Purification and Production

Purification of monoclonal and polyclonal antibodies

Monoclonal antibodies are obtained from culture supernate or ascites fluid, while polyclonal antibodies are obtained from mouse antiserum. Purification of antibody from these sources may be performed using ammonium sulfate or protein A or G affinity columns.

  • Ammonium sulfate. Ammonium sulfate precipitation of antibody proteins is a crude step in which purification is based upon the molecular weight of the antibody. Some antibody preparations are adequately cleaned up with ammonium sulfate alone, as it eliminates low and high molecular weight proteins, depending upon the weight of the desired antibody isotype.
  • Protein A or G. Protein A or G affinity column purification may be performed on ammonium sulfate precipitated antibody or be used in place of ammonium sulfate precipitation. Protein A affinity columns bind gamma chain-specific immunoglobulins, such as IgG2a or IgG2b, while protein G affinity columns more efficiently bind IgG1 or IgG3 isotypes. Purified antibody is then desalted with phosphate-buffered saline, after which the antibody concentration is determined.

In vitro monoclonal antibody production

  • Roller bottles. The in vitro roller bottle method used by the Antibody Hybridoma Core produces highly concentrated antibody supernate, which upon purification using a protein affinity column produces nearly 100 percent specific antibody.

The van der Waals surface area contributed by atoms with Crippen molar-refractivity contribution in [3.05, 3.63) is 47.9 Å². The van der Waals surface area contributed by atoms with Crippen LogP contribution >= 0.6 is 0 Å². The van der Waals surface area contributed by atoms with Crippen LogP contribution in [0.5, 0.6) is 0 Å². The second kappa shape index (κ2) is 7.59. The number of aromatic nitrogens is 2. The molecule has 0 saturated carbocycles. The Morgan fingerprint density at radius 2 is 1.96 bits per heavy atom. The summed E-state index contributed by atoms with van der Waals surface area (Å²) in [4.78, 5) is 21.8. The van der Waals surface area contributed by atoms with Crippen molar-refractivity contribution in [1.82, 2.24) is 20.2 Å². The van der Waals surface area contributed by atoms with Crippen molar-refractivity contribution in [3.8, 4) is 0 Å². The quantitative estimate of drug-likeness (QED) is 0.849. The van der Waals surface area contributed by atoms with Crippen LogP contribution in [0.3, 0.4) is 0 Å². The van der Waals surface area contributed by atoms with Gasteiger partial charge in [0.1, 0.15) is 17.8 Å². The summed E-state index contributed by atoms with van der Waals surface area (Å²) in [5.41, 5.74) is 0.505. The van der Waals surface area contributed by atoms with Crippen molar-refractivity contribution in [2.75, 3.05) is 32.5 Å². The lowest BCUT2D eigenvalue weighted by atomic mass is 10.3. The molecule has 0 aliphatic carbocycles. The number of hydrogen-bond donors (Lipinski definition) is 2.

Antibody concentration is cell line-dependent and can vary, but investigators can expect an in vitro production run from one roller bottle with 1 liter of monoclonal antibody-containing supernate to produce a purified antibody concentration ranging from 10 to 50 mg, with an average of 14 to 20 mg.

    The Antibody Hybridoma Core can produce monoclonal antibodies using cell lines either manufactured in the core or developed elsewhere. Prior to their use for antibody production, all antibody-producing hybridoma cell lines not generated by the core are required to be certified as "mouse virus-free and mycoplasma-free." For more information, contact the core. Mayo investigators can also visit the Antibody Hybridoma Core intranet site (must be logged in to the Mayo network).

  • Membrane chambers. Concentrated culture supernate can also be generated using in vitro membrane chambers. Yield will vary based on chamber size and cell line. Contact the core for more information.
  • Ascites fluid. In vitro methods, which use roller bottles or membrane chambers, have replaced the generation of ascites fluids as the core's primary method for antibody production. Only in instances where in vitro methods prove inadequate — such as when there are poor yields or if the hybridoma will not grow — will ascites fluid methods be utilized.

Polyclonal antibody production

Polyclonal antibodies are produced by immunizing and boosting antigen into Balb/c mice. Each mouse is pre-bled and post-bled, and serum is collected and processed. Antiserum may then be used neat (undiluted) or diluted, or be purified as described above.